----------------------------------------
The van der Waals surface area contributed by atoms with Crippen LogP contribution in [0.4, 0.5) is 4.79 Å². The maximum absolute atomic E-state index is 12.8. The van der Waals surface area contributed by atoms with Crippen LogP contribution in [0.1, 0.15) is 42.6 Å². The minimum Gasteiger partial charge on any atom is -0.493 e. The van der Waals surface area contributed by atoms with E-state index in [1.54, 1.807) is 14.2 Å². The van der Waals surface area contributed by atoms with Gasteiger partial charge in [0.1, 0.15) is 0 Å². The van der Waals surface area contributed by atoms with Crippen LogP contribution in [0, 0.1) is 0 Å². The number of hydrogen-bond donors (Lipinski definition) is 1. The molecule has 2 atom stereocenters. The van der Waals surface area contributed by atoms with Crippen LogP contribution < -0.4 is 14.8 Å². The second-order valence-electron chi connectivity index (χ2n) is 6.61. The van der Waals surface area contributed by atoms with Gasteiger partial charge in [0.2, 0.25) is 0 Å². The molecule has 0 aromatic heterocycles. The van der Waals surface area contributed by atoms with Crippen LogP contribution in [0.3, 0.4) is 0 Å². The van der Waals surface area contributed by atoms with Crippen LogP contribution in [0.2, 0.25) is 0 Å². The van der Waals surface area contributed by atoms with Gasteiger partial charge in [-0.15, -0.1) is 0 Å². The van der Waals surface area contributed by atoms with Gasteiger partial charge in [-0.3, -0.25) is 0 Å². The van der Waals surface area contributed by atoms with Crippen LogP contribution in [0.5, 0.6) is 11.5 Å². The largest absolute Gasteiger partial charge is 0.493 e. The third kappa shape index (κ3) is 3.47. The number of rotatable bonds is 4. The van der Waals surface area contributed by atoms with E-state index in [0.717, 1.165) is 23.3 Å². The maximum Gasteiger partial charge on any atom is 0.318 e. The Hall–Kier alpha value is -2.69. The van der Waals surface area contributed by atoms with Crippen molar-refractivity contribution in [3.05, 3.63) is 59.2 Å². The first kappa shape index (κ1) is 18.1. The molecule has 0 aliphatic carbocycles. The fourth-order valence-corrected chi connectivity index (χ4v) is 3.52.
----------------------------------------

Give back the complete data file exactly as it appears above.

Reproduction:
The van der Waals surface area contributed by atoms with Crippen LogP contribution in [0.4, 0.5) is 4.79 Å². The maximum absolute atomic E-state index is 12.8. The van der Waals surface area contributed by atoms with Crippen LogP contribution in [0.1, 0.15) is 42.6 Å². The minimum Gasteiger partial charge on any atom is -0.493 e. The van der Waals surface area contributed by atoms with E-state index in [1.54, 1.807) is 14.2 Å². The van der Waals surface area contributed by atoms with Gasteiger partial charge in [0.1, 0.15) is 0 Å². The van der Waals surface area contributed by atoms with Crippen LogP contribution in [0, 0.1) is 0 Å². The number of hydrogen-bond donors (Lipinski definition) is 1. The molecule has 2 atom stereocenters. The van der Waals surface area contributed by atoms with Crippen LogP contribution < -0.4 is 14.8 Å². The second-order valence-electron chi connectivity index (χ2n) is 6.61. The van der Waals surface area contributed by atoms with Gasteiger partial charge in [0.2, 0.25) is 0 Å². The molecule has 0 aromatic heterocycles. The van der Waals surface area contributed by atoms with Crippen LogP contribution in [0.3, 0.4) is 0 Å². The van der Waals surface area contributed by atoms with Crippen LogP contribution in [0.2, 0.25) is 0 Å². The van der Waals surface area contributed by atoms with Gasteiger partial charge in [-0.15, -0.1) is 0 Å². The van der Waals surface area contributed by atoms with Gasteiger partial charge in [-0.3, -0.25) is 0 Å². The van der Waals surface area contributed by atoms with Crippen LogP contribution in [0.5, 0.6) is 11.5 Å². The largest absolute Gasteiger partial charge is 0.493 e. The third kappa shape index (κ3) is 3.47. The number of rotatable bonds is 4. The van der Waals surface area contributed by atoms with E-state index in [0.717, 1.165) is 23.3 Å². The maximum Gasteiger partial charge on any atom is 0.318 e. The Hall–Kier alpha value is -2.69. The van der Waals surface area contributed by atoms with Crippen molar-refractivity contribution in [3.05, 3.63) is 59.2 Å². The first kappa shape index (κ1) is 18.1. The molecule has 0 aliphatic carbocycles. The fourth-order valence-corrected chi connectivity index (χ4v) is 3.52.